The keyboard mania displays two lines on the TV screen every 1/60-second. It traverse the matrix representing the chosen piano score, takes the first integer as an offset to the base note and the second integer as the note’s duration, and displays the note on the TV screen with its correct representation.
Tone Generation (Pitch)
Our keyboard mania generates waves with specified frequencies above. We reused audio codes from Lab 4: Lunar Lander Video Game. [Reference]
The HyperTerminal residing on the PC serves as the menu of the keyboard mania. It allows users to choose a piece of piano score to practice through the HyperTerminal. After the request is sent to the microcontroller, the TV will display the chosen piano score on the screen. Then the user has to enter ‘y’ to start playing or ‘q’ to quit at any time. While the user is playing, the TV will display the correctness of notes hit using the computer keyboard. After the user finishes playing the chosen piano score, the TV will display an evaluation stating the user’s score and the highest score on the record.
The keyboard mania uses the computer keyboard, the HyperTerminal on the PC, the Mega32 MCU, and the TV as its I/O devices. The interaction between these I/O devices is presented in the flow chart on the right. The HyperTerminal on the PC communicates with the serial ports on the STK500 development board. At the same time, programs are compiled using CodeVision on the PC and loaded to Mega32 MCU on the STK500 development board. Then the audio and video signals generated by the MCU are connected to analog circuits on the breadboard and output through the TV.
One hardware tradeoff of our keyboard mania is that the range of music notes is only one octave above the middle C because of the physical constraint of a computer keyboard. There are only 11 keys in a row on the computer keyboard; therefore, we decide to have our keyboard mania to output only one octave above middle C, 8 keys.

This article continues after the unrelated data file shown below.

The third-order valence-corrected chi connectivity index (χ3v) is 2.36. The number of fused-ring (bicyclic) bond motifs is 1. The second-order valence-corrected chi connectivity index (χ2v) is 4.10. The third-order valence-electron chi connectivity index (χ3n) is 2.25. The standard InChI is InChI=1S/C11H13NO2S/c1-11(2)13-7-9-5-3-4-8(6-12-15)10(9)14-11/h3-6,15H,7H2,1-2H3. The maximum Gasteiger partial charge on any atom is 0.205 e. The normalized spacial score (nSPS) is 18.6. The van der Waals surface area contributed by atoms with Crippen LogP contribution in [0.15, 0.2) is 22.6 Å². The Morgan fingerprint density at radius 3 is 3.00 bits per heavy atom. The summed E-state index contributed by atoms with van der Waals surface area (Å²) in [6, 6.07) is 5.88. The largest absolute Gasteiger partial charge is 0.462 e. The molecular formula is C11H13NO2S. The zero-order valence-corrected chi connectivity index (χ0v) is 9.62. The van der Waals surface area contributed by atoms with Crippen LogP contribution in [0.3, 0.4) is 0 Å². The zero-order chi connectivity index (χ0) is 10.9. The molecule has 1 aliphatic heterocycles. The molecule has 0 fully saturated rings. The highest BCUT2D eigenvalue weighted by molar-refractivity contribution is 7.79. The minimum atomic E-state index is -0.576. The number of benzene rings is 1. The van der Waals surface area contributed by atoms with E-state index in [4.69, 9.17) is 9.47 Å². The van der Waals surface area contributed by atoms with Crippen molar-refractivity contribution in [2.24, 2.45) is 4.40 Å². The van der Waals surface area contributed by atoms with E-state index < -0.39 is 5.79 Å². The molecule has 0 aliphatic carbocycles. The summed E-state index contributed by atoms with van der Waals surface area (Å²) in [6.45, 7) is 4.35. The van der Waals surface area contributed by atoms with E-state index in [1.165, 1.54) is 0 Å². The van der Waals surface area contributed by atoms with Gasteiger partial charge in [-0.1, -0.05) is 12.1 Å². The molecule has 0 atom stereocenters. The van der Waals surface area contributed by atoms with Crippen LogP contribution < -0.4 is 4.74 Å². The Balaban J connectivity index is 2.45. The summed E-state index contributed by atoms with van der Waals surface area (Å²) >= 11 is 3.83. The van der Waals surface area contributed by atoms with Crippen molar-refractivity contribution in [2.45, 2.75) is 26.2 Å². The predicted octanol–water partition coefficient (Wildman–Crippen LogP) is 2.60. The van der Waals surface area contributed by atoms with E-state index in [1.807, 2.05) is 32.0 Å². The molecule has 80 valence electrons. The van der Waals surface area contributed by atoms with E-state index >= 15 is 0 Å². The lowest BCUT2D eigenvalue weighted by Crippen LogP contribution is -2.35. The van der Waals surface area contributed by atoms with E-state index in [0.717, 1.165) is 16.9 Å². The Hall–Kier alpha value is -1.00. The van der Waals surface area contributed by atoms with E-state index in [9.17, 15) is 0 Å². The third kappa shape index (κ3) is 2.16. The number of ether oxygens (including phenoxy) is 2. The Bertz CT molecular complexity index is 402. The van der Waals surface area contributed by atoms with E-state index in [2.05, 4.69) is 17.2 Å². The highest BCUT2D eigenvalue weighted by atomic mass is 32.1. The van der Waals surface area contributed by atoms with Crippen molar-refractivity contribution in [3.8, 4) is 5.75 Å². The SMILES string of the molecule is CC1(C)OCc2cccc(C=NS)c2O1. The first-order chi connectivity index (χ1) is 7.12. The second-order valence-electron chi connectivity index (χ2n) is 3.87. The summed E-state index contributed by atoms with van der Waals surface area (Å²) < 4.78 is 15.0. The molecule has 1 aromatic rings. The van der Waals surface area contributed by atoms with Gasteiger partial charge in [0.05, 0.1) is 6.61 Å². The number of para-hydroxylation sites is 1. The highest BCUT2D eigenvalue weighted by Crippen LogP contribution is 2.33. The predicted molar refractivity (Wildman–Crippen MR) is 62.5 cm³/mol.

One software tradeoff of our keyboard mania is that the conversion calculation from input of computer keyboard to the corresponding note’s frequency. The floating-point calculation usually takes too long which cannot be finished within one frame time; therefore, we have to store it as char, but instead of float, where the conversion is done faster but the frequency accuracy is sacrificed.
RS-232 is a standard specified by the Electronics Industry Association (EIA) for serial binary data transmission of data between a DTE (data terminal equipment) and a DCE (data communication equipment). The data terminal equipment used in our design is the PC using HyperTerminal program; the data communication equipment in our design is the STK500 development board.
For complete RS-232 standard, refer to
NTSC, which stand for National Television System Committee, is the analog television system used in the United States . Using the NTSC standard, frames are refreshed about every 1/30 second with interlacing technique, meaning odd and even lines are redrawn at about 60 frames per second.
For complete NTSC video standard, refer to
With regards to intellectual property, we do not find any existing patents relative to our keyboard mania.
In order to ensure completion of arithmetic calculation and drawing on the TV screen at the frame rate, we have to distribute tasks to different lines as follows:
At LineCount == 225 , the keyboard mania checks whether or not users enter request from the HyperTerminal on the PC. If a user selects a valid piano score, the keyboard mania will display the chosen score on the TV screen. If the user enters ‘y’ to start, the keyboard mania enters the PLAYING state as described on the state transition diagram on the left. When the user finishes playing the chosen piano score, the keyboard mania will print an evaluation page to inform the user his/her level of piano skill, his/her score, and the highest score so far.
For more detail: Keyboard mania